Works and Transport (Sector, then and Program, now) takes between 10 to 20% of the annual budget. UNRA takes a lion’s share of that sector allocation.
For many years, we have argued that giving construction contracts to Chinese and foreign firms are counter productive for 3 reasons;
1. The foreign companies procure cement, steel and other inputs from their countries especially China. This leads to capital flight and financial outflow which hurts the economy.
2. The Foreign firms come with their people and skill transfer does not happen even where the (lame) UNRA guidelines prescribes for some form of local content.
Many of our people are employed in menial and less skillful jobs. There is no framework to capture and report on any skill transfer. Perhaps UNRA has one and I am not aware of it.
3. Technology transfer doesn’t happen. For so many times, we have sounded warning that attracting foreign investment without a comprehensive framework for technology transfer is an attempt in futility.
For your information, technology transfer is not about physical machines but rather the intellectual properties; Patents, utility models, industrial apps, Copyrights etc are the cornerstone of any transfer of technology. UIA is yet to show us any attempt in this regard. We praise China but have no clue how they did theirs.
For the above reasons, many have argued, including yours truly, that empowering local companies to rise up to the occasion is a must for us to close the gap. However local companies suffer one fundamental problem: capital cost.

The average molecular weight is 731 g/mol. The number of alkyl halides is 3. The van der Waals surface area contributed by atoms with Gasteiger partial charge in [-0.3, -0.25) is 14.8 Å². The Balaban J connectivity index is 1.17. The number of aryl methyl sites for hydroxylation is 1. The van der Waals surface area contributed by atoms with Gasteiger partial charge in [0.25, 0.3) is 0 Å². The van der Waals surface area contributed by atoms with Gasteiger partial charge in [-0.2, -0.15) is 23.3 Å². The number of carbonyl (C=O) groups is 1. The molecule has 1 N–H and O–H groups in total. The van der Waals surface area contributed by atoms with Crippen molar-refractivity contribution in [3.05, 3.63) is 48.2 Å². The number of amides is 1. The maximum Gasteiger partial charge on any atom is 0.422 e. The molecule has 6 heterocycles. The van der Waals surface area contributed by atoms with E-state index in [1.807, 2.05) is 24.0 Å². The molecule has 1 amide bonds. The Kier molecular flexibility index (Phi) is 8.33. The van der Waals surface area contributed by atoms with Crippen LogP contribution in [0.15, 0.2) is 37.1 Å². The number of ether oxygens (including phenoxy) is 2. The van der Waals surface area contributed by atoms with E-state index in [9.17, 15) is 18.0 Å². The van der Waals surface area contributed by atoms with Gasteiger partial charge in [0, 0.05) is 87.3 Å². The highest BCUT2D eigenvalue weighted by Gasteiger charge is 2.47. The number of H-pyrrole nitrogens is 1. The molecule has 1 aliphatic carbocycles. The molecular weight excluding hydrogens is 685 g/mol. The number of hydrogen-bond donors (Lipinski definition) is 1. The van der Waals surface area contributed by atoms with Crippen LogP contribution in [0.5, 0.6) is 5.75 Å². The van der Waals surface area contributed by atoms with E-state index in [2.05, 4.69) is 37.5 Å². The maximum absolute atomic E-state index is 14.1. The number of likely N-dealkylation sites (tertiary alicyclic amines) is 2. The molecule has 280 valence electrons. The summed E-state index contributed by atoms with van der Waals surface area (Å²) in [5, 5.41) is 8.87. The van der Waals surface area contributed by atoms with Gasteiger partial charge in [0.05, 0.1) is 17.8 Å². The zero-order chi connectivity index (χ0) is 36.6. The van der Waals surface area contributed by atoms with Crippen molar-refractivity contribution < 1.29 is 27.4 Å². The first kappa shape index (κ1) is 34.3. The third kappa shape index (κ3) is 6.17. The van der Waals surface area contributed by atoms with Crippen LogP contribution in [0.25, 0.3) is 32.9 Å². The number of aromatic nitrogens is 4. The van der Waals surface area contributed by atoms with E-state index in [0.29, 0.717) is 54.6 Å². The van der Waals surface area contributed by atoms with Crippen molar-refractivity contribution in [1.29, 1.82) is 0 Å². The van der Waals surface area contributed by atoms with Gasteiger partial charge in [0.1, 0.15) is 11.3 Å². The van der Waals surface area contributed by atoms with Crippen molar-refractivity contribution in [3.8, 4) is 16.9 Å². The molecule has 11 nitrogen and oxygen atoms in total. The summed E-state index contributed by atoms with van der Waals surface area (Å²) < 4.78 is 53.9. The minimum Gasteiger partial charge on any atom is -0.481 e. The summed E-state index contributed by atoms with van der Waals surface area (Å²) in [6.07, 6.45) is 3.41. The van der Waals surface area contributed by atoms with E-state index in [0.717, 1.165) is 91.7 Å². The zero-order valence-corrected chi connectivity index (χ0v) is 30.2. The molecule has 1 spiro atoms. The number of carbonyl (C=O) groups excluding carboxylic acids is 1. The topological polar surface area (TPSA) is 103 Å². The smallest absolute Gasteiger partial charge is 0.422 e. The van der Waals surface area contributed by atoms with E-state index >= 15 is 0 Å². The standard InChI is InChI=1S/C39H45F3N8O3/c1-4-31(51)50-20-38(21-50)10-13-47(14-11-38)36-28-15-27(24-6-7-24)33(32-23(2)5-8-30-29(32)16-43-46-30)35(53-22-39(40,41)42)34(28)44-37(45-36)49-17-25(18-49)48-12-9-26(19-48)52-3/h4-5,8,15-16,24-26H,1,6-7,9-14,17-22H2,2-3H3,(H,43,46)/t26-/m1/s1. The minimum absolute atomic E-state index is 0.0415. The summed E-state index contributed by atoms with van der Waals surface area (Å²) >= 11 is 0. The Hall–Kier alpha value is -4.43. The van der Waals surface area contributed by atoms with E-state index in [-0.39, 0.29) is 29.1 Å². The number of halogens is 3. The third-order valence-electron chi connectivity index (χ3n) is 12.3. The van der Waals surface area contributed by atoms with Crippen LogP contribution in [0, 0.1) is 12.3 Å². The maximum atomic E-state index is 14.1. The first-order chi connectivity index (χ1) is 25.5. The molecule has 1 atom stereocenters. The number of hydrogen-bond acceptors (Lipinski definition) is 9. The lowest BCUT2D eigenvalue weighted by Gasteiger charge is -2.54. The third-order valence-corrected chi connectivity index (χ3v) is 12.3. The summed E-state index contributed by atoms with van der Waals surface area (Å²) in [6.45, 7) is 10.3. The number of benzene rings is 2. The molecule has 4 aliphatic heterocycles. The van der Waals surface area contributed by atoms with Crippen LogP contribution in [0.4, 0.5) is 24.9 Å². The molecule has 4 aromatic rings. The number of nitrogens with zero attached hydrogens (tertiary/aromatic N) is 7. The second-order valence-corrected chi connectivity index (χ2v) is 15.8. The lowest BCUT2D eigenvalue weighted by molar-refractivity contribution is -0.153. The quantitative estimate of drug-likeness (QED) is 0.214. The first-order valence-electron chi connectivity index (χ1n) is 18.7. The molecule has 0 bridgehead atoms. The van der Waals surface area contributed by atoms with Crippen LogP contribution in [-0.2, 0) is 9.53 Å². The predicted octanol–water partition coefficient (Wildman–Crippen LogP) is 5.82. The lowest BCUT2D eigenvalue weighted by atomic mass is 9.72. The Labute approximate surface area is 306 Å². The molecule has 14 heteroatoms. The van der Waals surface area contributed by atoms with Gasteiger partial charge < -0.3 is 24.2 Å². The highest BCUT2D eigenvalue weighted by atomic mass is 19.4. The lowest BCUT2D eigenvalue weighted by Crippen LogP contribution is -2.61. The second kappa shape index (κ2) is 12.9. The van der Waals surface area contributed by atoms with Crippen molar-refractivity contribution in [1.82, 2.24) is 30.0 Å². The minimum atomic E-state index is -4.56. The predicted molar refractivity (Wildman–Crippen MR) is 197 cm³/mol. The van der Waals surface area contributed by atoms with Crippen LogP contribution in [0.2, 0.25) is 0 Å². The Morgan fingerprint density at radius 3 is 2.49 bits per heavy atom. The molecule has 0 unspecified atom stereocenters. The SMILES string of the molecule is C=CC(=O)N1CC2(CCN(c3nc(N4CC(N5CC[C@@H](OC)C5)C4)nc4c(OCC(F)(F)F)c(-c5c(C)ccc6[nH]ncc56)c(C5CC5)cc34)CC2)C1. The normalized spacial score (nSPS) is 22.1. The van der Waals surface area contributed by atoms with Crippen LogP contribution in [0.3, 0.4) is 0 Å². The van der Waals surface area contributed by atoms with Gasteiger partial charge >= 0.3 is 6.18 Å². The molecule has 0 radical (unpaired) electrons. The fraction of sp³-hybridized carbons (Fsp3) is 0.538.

I have argued before, that giving Dot Services the contract to redo Iganga-Mbale Road was a controversial but strategic move. The quality of the road has improved. The equipment is top-notch. We were told the government injected money into it. Although the beneficial ownership of Dot Services is a subject of intense public debate, empowering them to achieve that quality, is a model we can look into.
Below are my humble suggestions to Mr. President;
1. Don’t disband UNRA. Restructure it and make it lean and efficient. They are self accounting and somehow, have been left to grow into a gigantic money eating entity. A lean structure will deliver. We need the experience it has gained over this time.
2. Develop a Local Firm Development Policy to guide which firms can be supported for which period and under what conditions. In the same vein, the Policy should be clear on how we can use the Engineering Arm of the UPDF to partner with all Firms. The Process of selecting the Firms should be open, competitive and accountable.
3. Scale down on road construction. We still have barely 6000km of good tarmac to write home about. And yet we seem to be a construction yard. Sequence the roads and spread it over a 15 year period.
4. Use concessional loans from the World Bank and other finances and don’t allow the government to be arm twisted into accepting conditions of using foreign firms.
5. And most importantly, reduce the cost of electricity for cement and steel producers. If possible, give them at 3cents per kwh and let the government underwrite the energy costs for those firms. When prices of cement and steel become cheap, firms will buy them and keep the money here.
6. Lastly, Reform the Public Infrastructure Management process. How infrastructure projects are identified, prioritised and executed. The budget and planning process needs close oversight especially for investments that take a huge toll on our revenues. Local governments have no PIM capacities at all.
My tongue is still in cheek whether this government (or rather, the people in current government) can undertake the Rationalisation of Ministries, Departments and Agencies within the stated frameworks. I don’t think so!
The Author is a Policy Analyst and Partner at ABNO Advocates